Retinal Diseases

Progressive Retinal Atrophy



Progressive retinal atrophy, also known as PRA, is one of the most common genetically inherited conditions found in domestic dogs, and is one of the leading causes of canine blindness.  Progressive retinal atrophy is not actually a single condition, but rather a collective term used to describe a number of very similar genetic defects of the retina.  The retina is located on the very back of the eye.  It is the retina which is responsible for collecting visual images and transmitting them to the brain via the optic nerve.  The retina is often divided into the inner retina, or neural retina, and the outer retina, or retinal pigmented epithelium (RPE).  The inner retina is further divided into nine layers, of which the outermost contains photoreceptor cells, commonly referred to as rods, which function in low light and detect shapes and motion, and cones, which function in bright light and detect color and definition.  In normal dogs, the retina continues to function throughout the dog’s life.  In dogs with progressive retinal atrophy, the cells of the retina progressively deteriorate over time, usually until the dog is totally blind.  Progressive retinal atrophy almost always affects both eyes identically, leaving the dog totally blind in both eyes at roughly the same time.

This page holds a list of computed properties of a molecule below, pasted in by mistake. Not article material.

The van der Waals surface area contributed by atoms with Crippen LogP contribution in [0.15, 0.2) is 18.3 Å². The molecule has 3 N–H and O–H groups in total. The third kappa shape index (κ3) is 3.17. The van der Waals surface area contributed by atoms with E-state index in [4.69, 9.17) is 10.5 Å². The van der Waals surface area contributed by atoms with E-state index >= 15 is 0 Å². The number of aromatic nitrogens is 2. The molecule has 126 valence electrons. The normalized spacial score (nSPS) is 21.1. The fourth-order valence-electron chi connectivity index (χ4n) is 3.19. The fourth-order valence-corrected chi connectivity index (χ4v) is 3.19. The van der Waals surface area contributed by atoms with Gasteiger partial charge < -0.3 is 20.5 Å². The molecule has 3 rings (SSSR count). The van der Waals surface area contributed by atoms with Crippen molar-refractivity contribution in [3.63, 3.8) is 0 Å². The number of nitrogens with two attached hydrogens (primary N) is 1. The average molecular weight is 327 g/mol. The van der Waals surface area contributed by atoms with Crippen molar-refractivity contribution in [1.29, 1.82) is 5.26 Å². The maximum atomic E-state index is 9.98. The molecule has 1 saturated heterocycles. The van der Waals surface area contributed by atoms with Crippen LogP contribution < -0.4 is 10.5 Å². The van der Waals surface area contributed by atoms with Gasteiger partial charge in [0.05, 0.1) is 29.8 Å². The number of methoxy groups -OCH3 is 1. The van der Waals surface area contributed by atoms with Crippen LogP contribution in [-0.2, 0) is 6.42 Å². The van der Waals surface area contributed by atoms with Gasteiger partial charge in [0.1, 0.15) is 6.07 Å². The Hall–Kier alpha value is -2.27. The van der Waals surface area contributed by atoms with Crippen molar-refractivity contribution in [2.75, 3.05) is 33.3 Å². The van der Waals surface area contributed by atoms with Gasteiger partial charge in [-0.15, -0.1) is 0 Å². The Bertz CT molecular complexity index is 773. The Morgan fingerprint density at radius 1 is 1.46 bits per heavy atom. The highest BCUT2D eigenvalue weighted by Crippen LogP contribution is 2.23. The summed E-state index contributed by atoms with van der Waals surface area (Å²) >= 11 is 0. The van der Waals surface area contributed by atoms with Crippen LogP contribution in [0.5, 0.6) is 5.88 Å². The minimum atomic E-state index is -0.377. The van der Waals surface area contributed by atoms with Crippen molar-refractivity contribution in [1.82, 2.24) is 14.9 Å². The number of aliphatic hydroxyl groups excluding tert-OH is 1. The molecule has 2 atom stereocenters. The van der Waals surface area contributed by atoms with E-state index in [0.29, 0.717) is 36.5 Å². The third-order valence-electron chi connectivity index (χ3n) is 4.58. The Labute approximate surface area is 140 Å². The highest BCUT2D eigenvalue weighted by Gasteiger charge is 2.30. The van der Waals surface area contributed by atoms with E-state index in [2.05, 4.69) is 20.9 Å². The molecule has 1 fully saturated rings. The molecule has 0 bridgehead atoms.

Individual cases of progressive retinal atrophy vary wildly, depending on the specific form of the condition and the individual dog.  However, some similarities are present in most cases.  As the cells in the retina increasingly deteriorate, it becomes progressively harder for them to capture images from the light and they require more light to see clearly.  Usually, the first impacts of progressive retinal atrophy are difficulty seeing in low light and total night blindness.  Over time, the dog begins to have more and more difficulty seeing in light as well, until it goes totally blind.  The speed of Progressive retinal atrophy’s progression varies tremendously.  Some dogs go totally blind within weeks after diagnosis, while others maintain at least partial vision for several years.  In the vast majority of cases, the time from diagnosis to total blindness is between 4 months to 1 year.  Although progressive retinal atrophy almost always results in total blindness, a small percentage of dogs never lose all of their vision and some recent medical advances are leading some veterinarians to believe progressive retinal atrophy is not necessarily a hopeless condition.  Individual cases of PRA also vary wildly in age of onset.  Some cases of progressive retinal atrophy appear in puppies as young as 6 weeks old (immediately after the retinas have finished developing) while others do not appear until well after the age of 10 years.